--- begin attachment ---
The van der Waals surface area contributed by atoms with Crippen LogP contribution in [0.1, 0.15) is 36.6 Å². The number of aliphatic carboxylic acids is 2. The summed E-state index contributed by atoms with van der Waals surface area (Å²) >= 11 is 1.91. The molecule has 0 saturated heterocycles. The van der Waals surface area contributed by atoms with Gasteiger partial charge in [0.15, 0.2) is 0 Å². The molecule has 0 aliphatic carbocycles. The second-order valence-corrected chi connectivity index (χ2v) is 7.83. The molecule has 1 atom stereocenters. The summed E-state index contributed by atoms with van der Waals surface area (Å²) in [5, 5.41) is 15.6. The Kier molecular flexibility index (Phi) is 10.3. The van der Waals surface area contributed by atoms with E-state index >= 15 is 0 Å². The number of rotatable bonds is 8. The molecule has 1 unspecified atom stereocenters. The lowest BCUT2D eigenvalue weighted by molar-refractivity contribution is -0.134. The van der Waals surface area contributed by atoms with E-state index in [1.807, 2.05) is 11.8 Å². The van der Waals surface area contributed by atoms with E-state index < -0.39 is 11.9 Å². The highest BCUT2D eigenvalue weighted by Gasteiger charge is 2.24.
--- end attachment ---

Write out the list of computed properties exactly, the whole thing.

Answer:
The van der Waals surface area contributed by atoms with Crippen LogP contribution in [0.1, 0.15) is 36.6 Å². The number of aliphatic carboxylic acids is 2. The summed E-state index contributed by atoms with van der Waals surface area (Å²) >= 11 is 1.91. The molecule has 0 saturated heterocycles. The van der Waals surface area contributed by atoms with Gasteiger partial charge in [0.15, 0.2) is 0 Å². The molecule has 0 aliphatic carbocycles. The second-order valence-corrected chi connectivity index (χ2v) is 7.83. The molecule has 1 atom stereocenters. The summed E-state index contributed by atoms with van der Waals surface area (Å²) in [5, 5.41) is 15.6. The Kier molecular flexibility index (Phi) is 10.3. The van der Waals surface area contributed by atoms with E-state index >= 15 is 0 Å². The number of rotatable bonds is 8. The molecule has 1 unspecified atom stereocenters. The lowest BCUT2D eigenvalue weighted by molar-refractivity contribution is -0.134. The van der Waals surface area contributed by atoms with E-state index in [1.807, 2.05) is 11.8 Å². The van der Waals surface area contributed by atoms with E-state index < -0.39 is 11.9 Å². The highest BCUT2D eigenvalue weighted by Gasteiger charge is 2.24.